At Colby&Thornes, our estate planning and estate administration attorneys can advise you as to whether and under what circumstances you might need a power of attorney, and we can prepare the necessary documents to be sure that your wishes are carried out.
What is a Power of Attorney?
A power of attorney is a document whereby one person grants authority to another person to act in his/her place and stead. The person who grants the power, and authorizes another person to act in his/her stead, is known as the principal. The person who is authorized to act under the terms of the document on behalf of the principal is called the agent, or the attorney-in-fact.
Subjects covered under a power of attorney could be wide-ranging. Most often, however, a power of attorney is used to address issues relating to finances and health issues.
Types of Powers of Attorney
Not all powers of attorney are the same. They differ not only on the subject matter they address, but also on the conditions under which the power becomes exercisable. Here are examples of various types of powers, and how they can be used:
General Powers vs. Durable Powers. A general power of attorney grants to the agent or attorney-in-fact complete authority to act on behalf of the principal immediately upon execution relating to all matters expressly set forth in the general power of attorney. The general power of attorney can grant broad powers or powers that are very limited, or anything in between. A general power of attorney expires if and when the principal becomes incapacitated. If the principal desires to have the power of attorney to survive the incapacity of the principal, then the power of attorney is call “durable”. A power of attorney can be general, durable, or both general and durable. The express language of the power of attorney controls.
Durable Health Care Powers. A durable health care power allows you to name a specific person to make decisions concerning your health care in the event you become incapacitated and are unable to make those decisions. The document should set forth your wishes and provide instructions to the agent concerning medical treatment.
Durable and General Financial Powers. A financial power of attorney allows you to designate an agent to handle financial matters on your behalf. This could involve anything from paying household bills, to buying or selling property, to collecting your Social Security benefits, to paying taxes, and so on. Whether the power of attorney is general, durable or both general and durable should be set forth in detail in the document. In some cases, it may make sense to make the power of attorney effective immediately (and therefore general). In other cases, it may make sense to make the power effective only in the event of the principal’s incapacity. In the latter case, it is referred to as a durable power of attorney that springs into use only after the occurrence of incapacity of the principal. The power of attorney can also define what constitutes “incapacity” thereby not requiring the agent or attorney-in-fact to look outside the power of attorney when determining the definition of what constitutes the “incapacity” of the principal.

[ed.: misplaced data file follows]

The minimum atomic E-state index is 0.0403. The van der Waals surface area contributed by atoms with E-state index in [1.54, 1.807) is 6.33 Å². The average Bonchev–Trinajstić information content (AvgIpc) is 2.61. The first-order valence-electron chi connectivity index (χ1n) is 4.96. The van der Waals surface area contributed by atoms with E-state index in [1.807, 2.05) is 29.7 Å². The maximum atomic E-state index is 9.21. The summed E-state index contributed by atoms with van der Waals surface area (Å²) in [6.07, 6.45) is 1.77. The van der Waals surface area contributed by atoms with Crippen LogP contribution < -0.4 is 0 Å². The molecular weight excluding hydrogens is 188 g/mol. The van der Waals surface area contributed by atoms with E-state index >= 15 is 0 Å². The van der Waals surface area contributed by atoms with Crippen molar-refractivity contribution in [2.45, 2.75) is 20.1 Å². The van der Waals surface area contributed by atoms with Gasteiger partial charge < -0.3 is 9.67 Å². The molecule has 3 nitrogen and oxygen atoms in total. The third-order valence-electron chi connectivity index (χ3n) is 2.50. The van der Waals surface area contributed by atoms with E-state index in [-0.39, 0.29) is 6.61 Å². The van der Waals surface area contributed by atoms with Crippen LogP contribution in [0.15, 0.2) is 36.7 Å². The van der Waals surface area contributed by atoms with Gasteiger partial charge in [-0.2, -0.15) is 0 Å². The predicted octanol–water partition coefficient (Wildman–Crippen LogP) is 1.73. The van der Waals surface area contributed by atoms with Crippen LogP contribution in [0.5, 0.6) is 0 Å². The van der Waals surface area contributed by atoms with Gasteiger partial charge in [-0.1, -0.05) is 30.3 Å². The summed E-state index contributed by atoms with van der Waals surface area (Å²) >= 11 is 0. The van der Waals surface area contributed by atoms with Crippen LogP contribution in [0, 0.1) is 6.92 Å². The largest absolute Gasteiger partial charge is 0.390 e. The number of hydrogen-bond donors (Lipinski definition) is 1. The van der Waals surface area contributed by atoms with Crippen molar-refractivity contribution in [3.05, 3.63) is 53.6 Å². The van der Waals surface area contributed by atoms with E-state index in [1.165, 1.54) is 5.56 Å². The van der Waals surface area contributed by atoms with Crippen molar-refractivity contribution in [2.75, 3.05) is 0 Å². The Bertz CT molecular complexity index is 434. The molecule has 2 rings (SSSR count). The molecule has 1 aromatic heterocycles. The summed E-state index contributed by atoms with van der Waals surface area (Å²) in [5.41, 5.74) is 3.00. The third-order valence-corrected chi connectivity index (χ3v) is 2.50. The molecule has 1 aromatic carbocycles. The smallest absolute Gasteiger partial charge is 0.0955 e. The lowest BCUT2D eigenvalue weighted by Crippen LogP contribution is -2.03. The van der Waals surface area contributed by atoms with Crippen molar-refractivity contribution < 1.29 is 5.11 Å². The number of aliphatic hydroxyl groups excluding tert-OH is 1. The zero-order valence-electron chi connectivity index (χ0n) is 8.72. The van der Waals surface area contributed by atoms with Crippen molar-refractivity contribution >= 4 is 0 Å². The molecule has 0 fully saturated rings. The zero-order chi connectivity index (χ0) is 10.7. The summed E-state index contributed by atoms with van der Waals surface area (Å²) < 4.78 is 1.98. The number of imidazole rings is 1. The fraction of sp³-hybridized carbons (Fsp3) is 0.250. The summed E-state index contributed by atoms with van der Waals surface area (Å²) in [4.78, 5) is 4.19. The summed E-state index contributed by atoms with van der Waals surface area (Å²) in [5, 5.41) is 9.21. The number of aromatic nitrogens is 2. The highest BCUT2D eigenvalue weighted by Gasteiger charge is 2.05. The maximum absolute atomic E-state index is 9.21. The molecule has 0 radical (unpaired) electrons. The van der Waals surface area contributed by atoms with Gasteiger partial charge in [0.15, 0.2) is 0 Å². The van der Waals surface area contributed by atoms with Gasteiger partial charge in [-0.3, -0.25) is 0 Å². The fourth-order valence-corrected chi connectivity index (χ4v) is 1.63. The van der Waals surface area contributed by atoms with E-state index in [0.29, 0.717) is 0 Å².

Medical Records General Powers of Attorney. Medical records are closely guarded by health care providers, and federal law. The Health Insurance Portability and Accountability Act of 1996 (HIPAA) specifically limits disclosure of those records and related information. But what happens if become ill, your agent or attorney-in-fact needs to make medical decisions regarding your treatment, and the agent cannot get access to your medical records? A general power of attorney for medical records designates your agent or attorney-in-fact with authority to access your medical records under HIPAA so that that agent can make better, more informed decisions regarding your medical care.
These are just some examples of the more common types of powers of attorney that may help in the planning and administration of your estate.
Deciding If a Power of Attorney is Right for You
Whether a power of attorney makes sense for you will depend upon multiple factors. As experienced Scottsdale estate planning lawyers, we find that the decision is best made in the context of a comprehensive estate plan addressing financial, health, and other issues. If you would like to explore the subject of how a power of attorney may help in planning your estate, contact Colby & Thornes to schedule an appointment.